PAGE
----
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*In "The real problem with law schools: They train too many lawyers," Eric Posner writes, "The figures are grim, and the human cost is real. Ninety-two percent of 2007 law school graduates found jobs after graduation, with 77 percent employed in a position requiring them to pass the bar. For the class of 2011 (the latest class for which there are data), the employment figure is 86 percent — with only 65 percent employed in a position that required bar passage. Preliminary employment figures for the class of

2012 are even worse. The median starting salary has declined from $72,000 in 2009 to $60,000 in 2012. A while back, the Bureau of Labor Statistics estimated that 218,800 new legal jobs would be created between 2010 and 2020. As law professor Paul Campos points out, because law schools graduate more than 40,000 students per year, those jobs should be snapped up by 2015 — leaving only normal attrition and retirement spots left for the classes of 2016 to 2020."

This is of particular relevance to Michigan, which is a hotbed of legal education. At any given time, the five law schools in the state -- three at public universities -- enroll nearly 7,000 students:

Cooley Law School -- 3,628

University of Michigan -- 1,149

Michigan State University* -- 946

University of Detroit Mercy -- 669

Wayne State University -- 570

(*All figures from this website, except for MSU.)

Ron French reported on the travails of one law-school graduate who racked up $100,000 in debt to get a degree.

Is it worth asking whether Michigan should have law schools located at three of its public universities?

*When the stakes for adults in K-12 testing go ever higher, it should not surprise that some will look to get to the proper results using any method at hand:

“The extent of the top-down malfeasance under Beverly Hall may be unprecedented, but as I report in this Slate piece, there is reason to believe that policies tying adult incentives to children’s test scores have resulted in a nationwide uptick in cheating. An investigation by the Atlanta Journal Constitution found 196 school districts across the country with suspicious test score gains similar to the ones demonstrated in Atlanta, which statisticians said had only a one in 1 billion likelihood of being legitimate.”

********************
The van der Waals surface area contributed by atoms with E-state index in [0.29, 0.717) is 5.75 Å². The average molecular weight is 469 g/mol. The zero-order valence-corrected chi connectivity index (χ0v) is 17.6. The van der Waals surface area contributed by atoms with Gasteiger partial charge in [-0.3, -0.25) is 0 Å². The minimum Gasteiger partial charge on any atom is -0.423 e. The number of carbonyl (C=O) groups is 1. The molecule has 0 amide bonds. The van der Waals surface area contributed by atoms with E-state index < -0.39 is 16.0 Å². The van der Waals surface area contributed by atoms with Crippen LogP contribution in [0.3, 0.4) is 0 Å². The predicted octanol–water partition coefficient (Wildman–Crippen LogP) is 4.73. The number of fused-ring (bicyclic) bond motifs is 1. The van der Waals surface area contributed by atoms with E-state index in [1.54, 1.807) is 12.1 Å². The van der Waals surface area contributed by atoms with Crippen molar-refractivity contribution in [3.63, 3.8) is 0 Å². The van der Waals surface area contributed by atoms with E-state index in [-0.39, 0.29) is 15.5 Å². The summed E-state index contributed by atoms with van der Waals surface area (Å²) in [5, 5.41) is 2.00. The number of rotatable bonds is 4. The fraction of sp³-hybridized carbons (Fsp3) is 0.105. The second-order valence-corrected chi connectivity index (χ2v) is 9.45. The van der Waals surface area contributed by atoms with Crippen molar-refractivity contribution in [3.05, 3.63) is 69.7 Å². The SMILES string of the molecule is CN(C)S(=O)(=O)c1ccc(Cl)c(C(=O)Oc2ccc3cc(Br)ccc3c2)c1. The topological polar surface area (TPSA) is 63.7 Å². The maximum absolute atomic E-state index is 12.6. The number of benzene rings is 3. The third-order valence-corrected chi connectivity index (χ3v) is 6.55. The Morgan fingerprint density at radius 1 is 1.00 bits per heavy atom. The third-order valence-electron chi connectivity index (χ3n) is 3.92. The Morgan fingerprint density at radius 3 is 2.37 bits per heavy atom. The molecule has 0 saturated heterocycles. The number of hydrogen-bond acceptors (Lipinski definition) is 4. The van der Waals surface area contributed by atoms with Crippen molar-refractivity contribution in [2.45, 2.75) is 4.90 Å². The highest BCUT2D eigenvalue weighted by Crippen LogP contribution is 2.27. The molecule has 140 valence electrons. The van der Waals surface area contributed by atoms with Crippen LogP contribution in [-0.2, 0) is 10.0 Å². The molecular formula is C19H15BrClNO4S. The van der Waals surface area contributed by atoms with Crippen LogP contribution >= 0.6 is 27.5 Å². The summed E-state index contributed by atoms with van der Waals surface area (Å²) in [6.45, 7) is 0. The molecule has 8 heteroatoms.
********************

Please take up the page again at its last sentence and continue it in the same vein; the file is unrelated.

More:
*An airline in the South Pacific will charge by weight. 

And an economist thinks that’s an excellent idea for other carriers to emulate.

land-o-FINALBut how would that play out in Michigan, which is unique for having a state law that bans discrimination based on weight?

*Michigan ranks no. 13 in the United States for total charitable giving, according to the Chronicle of Philanthropy.

The Chronicle’s handy search tool allows you to analyze giving on a variety of factors, such as giving as a percent of income by county.

On that measure, Michigan’s three most giving counties are: Ottawa, Kent and Missaukee.

You even can search by ZIP code. For example, 48503 in Flint gives an impressive 8.9 percent of income, or almost double the national average.

*Grand Rapids has begun work on its first “bus rapid transit” line. Keep an eye on this as BRT offers plenty of the advantages of other transit options, such as light rail, without the huge upfront costs.

 

About The Author

Derek Melot

Derek Melot is a former assistant editorial page editor, columnist and reporter at the Lansing State Journal, where he covered state and local issues extensively, earning awards from the Associated Press and Michigan Press Association. The Oklahoma native moved to Michigan in 1999, and served as Bridge editor through mid-2013.

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Thu, 04/11/2013 - 9:40am
I would imagine Michigan's actual attorney employment numbers are worse than the national average. You have gross over saturation of the employment market by law schools. You have a well-documented population loss in this State over the past decade. You have "judicial tort reform" which also put hundreds of attorneys out of work. I really hope the trustees at Western Michigan University take a good hard look at this proposed merger with Cooley Law School and give some consideration whether we need further expansion of law schools in this State. Another five hundred or so law students paying $150,000 for a law degree may seem like a no-brainer to the schools involved. However, the human cost to the students who are saddled with this non-dischargable debt on top of their undergraduate debt with no job that can possibly pay it off is staggering. Prospective law students need to really do their research and look for accurate employment statistics as well as debt counseling before starting down this road.